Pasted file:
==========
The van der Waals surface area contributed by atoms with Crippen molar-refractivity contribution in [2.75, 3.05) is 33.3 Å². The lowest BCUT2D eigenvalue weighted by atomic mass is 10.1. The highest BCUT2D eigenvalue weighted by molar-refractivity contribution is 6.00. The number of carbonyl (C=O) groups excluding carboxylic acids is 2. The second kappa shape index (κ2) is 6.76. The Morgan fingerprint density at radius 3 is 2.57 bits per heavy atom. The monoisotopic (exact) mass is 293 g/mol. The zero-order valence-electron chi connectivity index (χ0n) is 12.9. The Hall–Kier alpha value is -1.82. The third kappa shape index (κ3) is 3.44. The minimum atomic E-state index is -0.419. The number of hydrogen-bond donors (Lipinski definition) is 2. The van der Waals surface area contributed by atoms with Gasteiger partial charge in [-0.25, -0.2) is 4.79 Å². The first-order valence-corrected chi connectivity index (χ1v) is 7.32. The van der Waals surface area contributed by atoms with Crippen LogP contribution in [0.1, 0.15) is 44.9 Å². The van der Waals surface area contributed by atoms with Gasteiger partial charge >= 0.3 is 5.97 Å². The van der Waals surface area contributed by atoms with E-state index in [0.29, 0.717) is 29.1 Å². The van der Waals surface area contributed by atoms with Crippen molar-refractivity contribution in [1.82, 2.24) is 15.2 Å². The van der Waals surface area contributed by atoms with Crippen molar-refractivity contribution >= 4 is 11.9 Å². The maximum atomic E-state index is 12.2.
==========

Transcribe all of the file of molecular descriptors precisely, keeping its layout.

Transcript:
The van der Waals surface area contributed by atoms with Crippen molar-refractivity contribution in [2.75, 3.05) is 33.3 Å². The lowest BCUT2D eigenvalue weighted by atomic mass is 10.1. The highest BCUT2D eigenvalue weighted by molar-refractivity contribution is 6.00. The number of carbonyl (C=O) groups excluding carboxylic acids is 2. The second kappa shape index (κ2) is 6.76. The Morgan fingerprint density at radius 3 is 2.57 bits per heavy atom. The monoisotopic (exact) mass is 293 g/mol. The zero-order valence-electron chi connectivity index (χ0n) is 12.9. The Hall–Kier alpha value is -1.82. The third kappa shape index (κ3) is 3.44. The minimum atomic E-state index is -0.419. The number of hydrogen-bond donors (Lipinski definition) is 2. The van der Waals surface area contributed by atoms with Gasteiger partial charge in [-0.25, -0.2) is 4.79 Å². The first-order valence-corrected chi connectivity index (χ1v) is 7.32. The van der Waals surface area contributed by atoms with Crippen LogP contribution in [0.1, 0.15) is 44.9 Å². The van der Waals surface area contributed by atoms with Gasteiger partial charge >= 0.3 is 5.97 Å². The van der Waals surface area contributed by atoms with E-state index in [0.29, 0.717) is 29.1 Å². The van der Waals surface area contributed by atoms with Crippen molar-refractivity contribution in [1.82, 2.24) is 15.2 Å². The van der Waals surface area contributed by atoms with Crippen molar-refractivity contribution >= 4 is 11.9 Å². The maximum atomic E-state index is 12.2.